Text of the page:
Today’s poetry prompt is called: “Twenty Little Poetry Projects,” and was originally developed by Jim Simmerman. And here are the twenty little projects themselves — the challenge is to use them all in one poem:
In an effort to keep my poem from becoming too long, I didn’t use all 20 of the given projects. I’ve highlighted the ones I actually used in my poem.
- Begin the poem with a metaphor.
- Say something specific but utterly preposterous.
- Use at least one image for each of the five senses, either in succession or scattered randomly throughout the poem.
- Use one example of synesthesia (mixing the senses).
5. Use the proper name of a person and the proper name of a place.
6. Contradict something you said earlier in the poem.
- Change direction or digress from the last thing you said.
- Use a word (slang?) you’ve never seen in a poem.
- Use an example of false cause-effect logic.
- Use a piece of talk you’ve actually heard (preferably in dialect and/or which you don’t understand).
- Create a metaphor using the following construction: “The (adjective) (concrete noun) of (abstract noun) . . .”
- Use an image in such a way as to reverse its usual associative qualities.
- Make the persona or character in the poem do something he or she could not do in “real life.”
- Refer to yourself by nickname and in the third person.
- Write in the future tense, such that part of the poem seems to be a prediction.
- Modify a noun with an unlikely adjective.
- Make a declarative assertion that sounds convincing but that finally makes no sense.
- Use a phrase from a language other than English.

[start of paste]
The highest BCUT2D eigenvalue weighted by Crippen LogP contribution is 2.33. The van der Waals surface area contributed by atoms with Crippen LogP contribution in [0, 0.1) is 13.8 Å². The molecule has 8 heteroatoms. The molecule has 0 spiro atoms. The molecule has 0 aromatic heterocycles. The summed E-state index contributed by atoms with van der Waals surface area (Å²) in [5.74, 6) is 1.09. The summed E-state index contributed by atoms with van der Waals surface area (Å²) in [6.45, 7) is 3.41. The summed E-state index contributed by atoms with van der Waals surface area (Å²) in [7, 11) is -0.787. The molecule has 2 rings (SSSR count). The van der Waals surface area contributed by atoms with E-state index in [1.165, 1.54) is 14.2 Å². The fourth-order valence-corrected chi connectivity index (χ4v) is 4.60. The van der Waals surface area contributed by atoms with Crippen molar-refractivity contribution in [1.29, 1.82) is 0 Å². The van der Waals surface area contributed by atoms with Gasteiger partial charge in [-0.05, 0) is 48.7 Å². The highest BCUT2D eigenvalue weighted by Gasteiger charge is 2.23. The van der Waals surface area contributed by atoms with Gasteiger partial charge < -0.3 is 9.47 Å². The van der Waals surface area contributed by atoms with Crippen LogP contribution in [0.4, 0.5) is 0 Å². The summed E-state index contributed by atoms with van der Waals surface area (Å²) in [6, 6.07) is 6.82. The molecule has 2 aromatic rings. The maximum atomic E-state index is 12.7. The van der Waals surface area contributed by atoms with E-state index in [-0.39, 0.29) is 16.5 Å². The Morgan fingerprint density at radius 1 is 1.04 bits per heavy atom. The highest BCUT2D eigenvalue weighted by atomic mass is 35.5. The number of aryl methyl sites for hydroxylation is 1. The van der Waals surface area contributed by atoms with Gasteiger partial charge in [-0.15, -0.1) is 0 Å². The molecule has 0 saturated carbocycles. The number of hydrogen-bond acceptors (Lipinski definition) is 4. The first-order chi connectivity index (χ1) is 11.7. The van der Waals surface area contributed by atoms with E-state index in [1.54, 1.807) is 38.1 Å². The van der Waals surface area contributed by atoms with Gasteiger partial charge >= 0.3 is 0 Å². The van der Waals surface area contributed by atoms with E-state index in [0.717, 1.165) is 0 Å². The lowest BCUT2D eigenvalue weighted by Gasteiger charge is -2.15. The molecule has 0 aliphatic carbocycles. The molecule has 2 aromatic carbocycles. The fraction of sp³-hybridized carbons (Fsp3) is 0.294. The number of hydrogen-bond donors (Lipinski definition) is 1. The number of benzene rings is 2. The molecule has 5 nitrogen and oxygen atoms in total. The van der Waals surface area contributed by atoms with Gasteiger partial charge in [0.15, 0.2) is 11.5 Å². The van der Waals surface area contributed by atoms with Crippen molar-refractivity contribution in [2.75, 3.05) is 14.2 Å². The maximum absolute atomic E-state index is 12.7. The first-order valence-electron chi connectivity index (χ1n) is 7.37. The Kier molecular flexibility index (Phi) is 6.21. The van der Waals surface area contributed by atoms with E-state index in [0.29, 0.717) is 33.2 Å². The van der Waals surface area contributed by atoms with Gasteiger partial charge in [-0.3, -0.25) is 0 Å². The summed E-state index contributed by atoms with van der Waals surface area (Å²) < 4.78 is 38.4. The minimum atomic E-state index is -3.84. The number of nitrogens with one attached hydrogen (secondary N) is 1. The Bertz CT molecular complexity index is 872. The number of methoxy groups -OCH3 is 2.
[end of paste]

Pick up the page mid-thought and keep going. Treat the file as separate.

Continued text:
- Make a non-human object say or do something human (personification).
- Close the poem with a vivid image that makes no statement, but that “echoes” an image from earlier in the poem.
Here is my submission:
The dryer is a vortex,
every time I do a load
a sock goes missing.
I search high and low.
I think it runs away
to avoid undies kissing.
A clean load of laundry
soft and fresh,
still warm like a snubbed coal.
The slight hiss of static cling.
The crisp mountain breeze scent
wafts up as I start to fold.
The feel of the sweet smell
almost makes the chore a joy…
The hot sunshine in St. John’s
makes your laundry dry in record time;
ask my neighbour Mrs. White.
I always find my socks
when I unload the dryer.
They’re always in a pair.
Some machines are a wee bit sneaky:
most of your laundry you’ll recover
but some vanish in thin air.
We all like to wear clean clothes
and look our very best.
Why some vanish is a mystery:
a single sock,
your favourite shirt!
Argh! C’est la vie!
The dryer gives me
a Mona Lisa smile
as I close the Missing Socks case.
I think it is a magic box
where dirty clothes are made clean
and renegade socks sent to space!
(Copyright 2014 chattinatti)